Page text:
6:43pm

Tue October 8, 2013
Religion

Imam: 'We Can't Imagine' The Beauty Of Paradise After Death

Originally published on Wed October 9, 2013 7:26 am

A St. Louis-area imam spoke with NPR about what Muslims believe about life after death.
iStockphoto.com

This week, All Things Considered is talking with leaders from different faiths about their perspectives on the afterlife. NPR's Robert Siegel spoke with Mufti Asif Umar, a Muslim scholar and imam of the Islamic Foundation of Greater St. Louis, about what Muslims believe and about his own beliefs.

Umar, the 29-year-old son of Indian immigrants, said Muslims believe that when a person dies, two angels appear and ask that person three questions about his or her faith. Those questions, Umar says, have correct answers.

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4:40pm

Tue October 8, 2013
Parallels

Asian Allies' Anxieties Rise Amid Washington Paralysis

Originally published on Tue October 8, 2013 7:24 pm

President Obama listens as Chinese President Xi Jinping answers a question after a bilateral meeting in California on June 7.
Jewel Samad AFP/Getty Images

The partial shutdown of the U.S. government has all sorts of costs β€” not only in the United States, but also overseas. President Obama had to cancel a trip this week to visit four nations in Asia so he could stay in Washington to deal with the political crisis. That has disappointed β€” even worried β€” some of America's friends in the region, who are counting on the United States to stand up to an increasingly assertive China.

The disappointment over the president's no-show in Asia was palpable.

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4:36pm

Tue October 8, 2013
Environment

Flood Forensics: Why Colorado's Floods Were So Destructive

Originally published on Wed October 9, 2013 10:25 am

Flooding brought down a house in Jamestown, Colo., on Sept. 18.
Matthew Staver Landov

Parts of Colorado are still drying out after floods hit the state last month. Eight people died, and damage from the worst flooding in decades is in the hundreds of millions of dollars.

Scientists are now venturing into the hardest-hit areas to do a sort of "flood forensics" to understand why the floods were so bad.

Geologist Jonathan Godt takes Peak Highway in northern Colorado up into the Rockies. The road there winds past ravines and streams where water is still rushing.

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4:36pm

Tue October 8, 2013
Deceptive Cadence

Verdi's Gift: Wringing Catchy Music From Touchy Subjects

Originally published on Tue October 8, 2013 7:24 pm

In his operas, Giuseppe Verdi had a knack for empowering marginalized people β€” like the title character of Aida, who is an enslaved Ethiopian princess (played in this 2011 French production by American soprano Indra Thomas).
Gerard Julien AFP/Getty Images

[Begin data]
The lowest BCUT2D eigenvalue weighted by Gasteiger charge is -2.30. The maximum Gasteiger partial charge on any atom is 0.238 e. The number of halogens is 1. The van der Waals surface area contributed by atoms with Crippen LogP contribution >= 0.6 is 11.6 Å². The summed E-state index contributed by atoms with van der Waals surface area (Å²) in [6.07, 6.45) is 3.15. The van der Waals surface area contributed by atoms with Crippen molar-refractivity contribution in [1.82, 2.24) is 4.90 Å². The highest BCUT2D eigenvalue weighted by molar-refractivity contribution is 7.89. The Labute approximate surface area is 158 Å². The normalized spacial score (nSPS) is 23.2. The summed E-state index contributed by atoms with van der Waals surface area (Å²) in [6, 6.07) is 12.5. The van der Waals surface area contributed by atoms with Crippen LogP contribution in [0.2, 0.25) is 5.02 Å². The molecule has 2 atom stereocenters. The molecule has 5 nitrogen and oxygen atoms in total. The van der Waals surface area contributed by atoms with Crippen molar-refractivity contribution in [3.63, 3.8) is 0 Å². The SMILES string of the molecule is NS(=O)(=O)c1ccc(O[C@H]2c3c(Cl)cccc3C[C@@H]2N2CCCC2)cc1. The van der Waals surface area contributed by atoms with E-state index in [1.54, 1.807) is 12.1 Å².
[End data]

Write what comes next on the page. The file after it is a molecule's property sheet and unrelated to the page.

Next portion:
Two hundred years ago this week, Giuseppe Verdi was born in an Italian town midway between Bologna and Milan. On the occasion of his bicentennial, All Things Considered wanted to know what makes the great opera composer so enduring β€” why his work is still so frequently discussed and performed these two centuries later. The answer, says conductor and arranger John Mauceri, is that Verdi had a knack for making thorny topics accessible.

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5:51pm

Mon October 7, 2013
Religion

To Pastor, Afterlife Is Where We 'Learn To Live Together'

Originally published on Fri October 11, 2013 4:39 pm

Detail of the central compartment of The Adoration of the Mystic Lamb, completed in 1432 by Jan van Eyck, where pilgrims gather to pay homage to the lamb of God. Many art historians interpret the painting's fountain as a symbol of eternal life.
DEA Picture Library De Agostini/Getty Images

A majority of Americans from all walks of life believe in life after death. Yet conversations about the afterlife β€” from what it might look and feel like to who else one may find there β€” often remain highly personal ones, shared with family members, clergy or others who share one's faith.

To better understand how many Americans conceive of the afterlife, All Things Considered has spoken with leaders from different faith traditions on their views on life after death.

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5:51pm

Mon October 7, 2013
The Government Shutdown

Even Antarctica Feels Effects Of The Government Shutdown

Originally published on Mon October 7, 2013 6:50 pm

A helicopter is unloaded from an LC-130 in Antarctica last December. Researchers on this mission were studying the Pine Island Glacier, one of the fastest-receding glaciers on the continent.
August Allen National Science Foundation

It looks like even Antarctica isn't far away enough to avoid getting caught up in the government shutdown.

That's because it's currently springtime there, and scientists who study this remote, rugged continent are poised to take advantage of the few months when there's enough daylight and it's warm enough to work. Advance teams have already started working to get things set up and ready for the researchers, who usually begin heading south right about now.

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5:51pm

Mon October 7, 2013
Politics

Raids Project Presidential Power Amid Shutdown's Gridlock

Originally published on Mon October 7, 2013 6:50 pm

President Obama arrives to speak about the government shutdown at the Federal Emergency Management Agency's National Response Coordination Center on Monday.
Shawn Thew-Pool Getty Images

The American system of government was built on gridlock. Yet even by that standard, this past week has demonstrated new levels of immobility.

So the special forces operations carried out in Libya and Somalia over the weekend were a bracing change. President Obama decided to do something β€” and it happened.